It is not easy for any person, especially a Christian wife, and especially one in the limelight, to come forward with the allegation that her husband has been abusive or has been living a lie of any sort. It is tragic for the wife. May the Lord open the eyes of those in the church who have turned a blind eye and a deaf ear to these heart-breaking, family-devasting sins rampant among the sheep –and among the leaders. And may the Lord soften the hearts of all who claim to be Christians so that they reach out to Naghmeh exactly as Jesus Himself would and exactly as the Holy Spirit directs.
December 12, 2015
The Word of God is replete with admonishments and encouragements for us to exalt God for His wonderful kindness in saving (redeeming and delivering) us from the rule and oppression of the devil. As Col. 1:12,13 remind us, the Lord has rescued us from the power (authority / dominion / domain / rulership / subjugation) of the darkness and transplanted (transferred / converted / transformed / changed / relocated) us into Christ’s Kingdom of Light, forgiving us and qualifying us to share in the inheritance of the saints.
Before our deliverance, we could not see. We were in darkness and our eyes and ears were dull to the Truth. But, by hearing and believing (Rom. 10:17) “the Word of Truth, the Gospel” (Col. 1:5), the Light beams into our understanding and we comprehend not only our deplorable condition and doom, but also that the Escape from Satan to God has been paid for and provided for us! (Acts 26:18 // Rom. 1:16)
Once we have taken the Escape Route, what are we to do? Are we to sit back and indulge ourselves in “those things [that] result in death”? (Rom.6:21) “Should we continue to sin so that grace may abound [increase / multiply / overflow]? Of course not! How can we who died to sin still live in it?” (v. 1,2) Being freed from the subjugation of the dark realm means we have been freed from sin’s ability to control us (v. 18,20) and it means we (by having genuinely and eagerly chosen to submit our will to God’s will) have been transplanted into the Domain (Territory / Kingdom / Realm / Government / Person) of Light. (John 3:19-21 & 8:12 & 12:46) Choosing to take the Escape means we have made a vow to God to keep a clean conscience before Him (1 Pe. 3:21) and to live the rest of our lives in the pursuit of His desires alone (v. 2), doing this by seeking His will with all our effort. (Col. 1:9 // 2 Pe. 1:5-11)
Anyone who claims to be saved, but who does not understand these requirements, is simply lying or deceiving themselves about their salvation. (1 John 2:3-6) Anyone who goes back to dwelling in sin (sinfulness) is not saved. (3:6-10 // Heb. 10:26-31) Anyone who keeps sinning, but insists that he is dwelling in the Kingdom of Light because he belongs to Christ, because he has been born again, and because he has supposedly been forgiven of all his past, present, and future sins (Mt. 18:32-35), is going to be told on Judgement Day, by Jesus, “You wicked, lazy servant!” (25:26) And this person will hear the King say to His angels, “Throw that worthless servant outside, into the darkness, where there will be weeping and gnashing of teeth.” (v. 30)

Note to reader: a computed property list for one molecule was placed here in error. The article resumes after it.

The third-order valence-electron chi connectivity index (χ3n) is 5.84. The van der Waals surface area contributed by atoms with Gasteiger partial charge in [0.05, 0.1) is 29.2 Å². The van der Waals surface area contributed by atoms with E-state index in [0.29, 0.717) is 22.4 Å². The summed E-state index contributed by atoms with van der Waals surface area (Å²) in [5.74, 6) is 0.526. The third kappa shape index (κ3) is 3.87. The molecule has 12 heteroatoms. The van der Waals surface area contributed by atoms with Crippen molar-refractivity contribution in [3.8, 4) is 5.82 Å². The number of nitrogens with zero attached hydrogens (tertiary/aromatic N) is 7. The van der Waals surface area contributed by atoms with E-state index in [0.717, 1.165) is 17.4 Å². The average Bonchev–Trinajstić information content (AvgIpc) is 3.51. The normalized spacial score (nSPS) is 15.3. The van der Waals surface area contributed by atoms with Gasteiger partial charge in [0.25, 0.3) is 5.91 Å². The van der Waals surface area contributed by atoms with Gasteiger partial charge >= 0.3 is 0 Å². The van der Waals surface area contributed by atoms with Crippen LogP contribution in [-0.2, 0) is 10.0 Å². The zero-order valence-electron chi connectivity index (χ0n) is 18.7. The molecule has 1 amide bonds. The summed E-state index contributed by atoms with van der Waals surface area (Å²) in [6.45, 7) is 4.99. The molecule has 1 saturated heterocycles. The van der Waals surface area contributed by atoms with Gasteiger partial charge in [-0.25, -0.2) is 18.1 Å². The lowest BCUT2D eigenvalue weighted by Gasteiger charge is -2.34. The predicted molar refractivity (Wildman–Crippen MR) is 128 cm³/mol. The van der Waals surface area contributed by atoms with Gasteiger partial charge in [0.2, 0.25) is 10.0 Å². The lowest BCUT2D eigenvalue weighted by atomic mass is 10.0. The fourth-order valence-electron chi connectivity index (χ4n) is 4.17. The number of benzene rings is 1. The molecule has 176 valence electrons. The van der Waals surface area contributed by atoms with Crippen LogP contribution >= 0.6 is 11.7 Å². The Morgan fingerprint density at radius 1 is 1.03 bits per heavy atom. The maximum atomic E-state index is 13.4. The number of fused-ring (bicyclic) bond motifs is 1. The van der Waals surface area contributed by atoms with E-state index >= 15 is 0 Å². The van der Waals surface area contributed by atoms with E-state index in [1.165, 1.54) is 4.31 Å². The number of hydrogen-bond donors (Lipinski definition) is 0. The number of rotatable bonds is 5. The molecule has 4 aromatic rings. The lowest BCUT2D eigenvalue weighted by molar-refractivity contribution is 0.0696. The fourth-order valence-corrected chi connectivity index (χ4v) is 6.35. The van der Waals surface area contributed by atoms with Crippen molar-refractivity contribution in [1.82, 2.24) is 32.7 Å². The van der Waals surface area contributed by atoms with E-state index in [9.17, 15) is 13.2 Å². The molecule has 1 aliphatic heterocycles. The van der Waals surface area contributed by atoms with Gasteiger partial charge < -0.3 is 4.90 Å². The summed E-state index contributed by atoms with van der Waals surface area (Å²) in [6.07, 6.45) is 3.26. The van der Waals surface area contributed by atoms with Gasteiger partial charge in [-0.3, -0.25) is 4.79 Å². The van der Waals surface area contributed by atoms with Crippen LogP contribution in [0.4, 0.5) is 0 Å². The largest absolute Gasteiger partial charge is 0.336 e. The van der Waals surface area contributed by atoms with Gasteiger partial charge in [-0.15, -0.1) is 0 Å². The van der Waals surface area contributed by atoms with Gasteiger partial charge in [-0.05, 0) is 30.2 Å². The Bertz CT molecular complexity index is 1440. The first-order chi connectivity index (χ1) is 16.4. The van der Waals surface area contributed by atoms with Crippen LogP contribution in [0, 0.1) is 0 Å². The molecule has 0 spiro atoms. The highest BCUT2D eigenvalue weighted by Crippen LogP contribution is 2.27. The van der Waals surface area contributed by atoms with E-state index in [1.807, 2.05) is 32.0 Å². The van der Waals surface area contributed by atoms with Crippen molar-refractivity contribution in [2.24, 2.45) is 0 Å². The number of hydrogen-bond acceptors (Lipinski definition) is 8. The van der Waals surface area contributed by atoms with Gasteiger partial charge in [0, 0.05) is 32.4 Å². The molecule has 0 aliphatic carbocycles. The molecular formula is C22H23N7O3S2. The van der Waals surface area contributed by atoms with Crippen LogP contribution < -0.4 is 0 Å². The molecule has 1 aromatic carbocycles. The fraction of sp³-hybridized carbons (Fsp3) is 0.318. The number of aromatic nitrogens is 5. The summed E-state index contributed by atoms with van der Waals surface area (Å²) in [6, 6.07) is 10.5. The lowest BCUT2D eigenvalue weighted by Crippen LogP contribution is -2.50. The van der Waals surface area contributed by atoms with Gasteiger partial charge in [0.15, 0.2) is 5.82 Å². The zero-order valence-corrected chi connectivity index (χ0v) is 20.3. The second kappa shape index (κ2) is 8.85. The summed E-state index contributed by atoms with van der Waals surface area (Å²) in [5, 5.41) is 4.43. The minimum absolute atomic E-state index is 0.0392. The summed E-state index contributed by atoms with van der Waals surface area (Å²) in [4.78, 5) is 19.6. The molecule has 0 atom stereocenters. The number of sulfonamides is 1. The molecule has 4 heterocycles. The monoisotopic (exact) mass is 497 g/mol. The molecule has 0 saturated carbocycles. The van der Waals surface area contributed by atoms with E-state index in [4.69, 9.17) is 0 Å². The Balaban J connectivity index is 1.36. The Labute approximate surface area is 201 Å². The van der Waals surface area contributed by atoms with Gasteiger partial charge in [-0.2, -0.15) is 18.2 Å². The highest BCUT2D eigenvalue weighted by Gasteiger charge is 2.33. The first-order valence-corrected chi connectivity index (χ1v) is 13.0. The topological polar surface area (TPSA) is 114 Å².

So, if we have been qualified by God to share in His Kingdom, what, stated in one short sentence, is our responsibility? Col. 1:10 reveals to us the goal of our new life: “That you may live a life worthy of the Lord and may please Him in every way.” And how do we do this? Verses 10-12 inform us that it is by thanking the Father and by bearing fruit in every good work and by growing in the knowledge of God, all through which we are then strengthened with (more of) the power of God so that we may have great endurance and patience. And why that? Well, as Ja. 1:4 tells us, perseverance is what makes us become “mature and complete, not lacking anything.” For truly our works do need to be completed in the sight of God in order for us to be found worthy of salvation at the end. (Rev. 3:1-6) Yes, there is initial salvation (rescue / deliverance), but we must hold to that salvation to the end. (Heb. 3:12-14 & 10:35-39 // 1 Pe. 1:9) This we do by obeying Jesus (John 15:6,10) and His Word (1 John 2:5,6) with committed, life-long endurance, and with joyful eagerness, willing effort, and grateful love and worship to the Lord.
December 10, 2015
In my last post, I discussed Rom. 7:24,25 and its surrounding context. Much more could have been said, but one verse I want to highlight now is Rom. 6:17. It says, “But thanks be to God that, though you used to be slaves to sin, you have become obedient from the heart to the form of teaching to which you were entrusted.”
That one verse says (and infers) a lot. It reminds us that it was because of God that we are enabled to walk in freedom from our previous slavery to sin. It reminds us that this freedom is also due to our obedience to The Truth (who is Jesus, His words, and correct doctrine). And it reminds us that we are no longer slaves to sin. This is what “though you used to be slaves to sin” means. The verse right before it (Rom. 6:16) has told us that if we are slaves to sin, we walk the death path, but if we are slaves to obedience, we walk the path of righteousness –that Path which, as verses 18 and 22 inform us, is the Path (Way / Life / Lifestyle / Road) that leads to holiness, with the result being eternal life.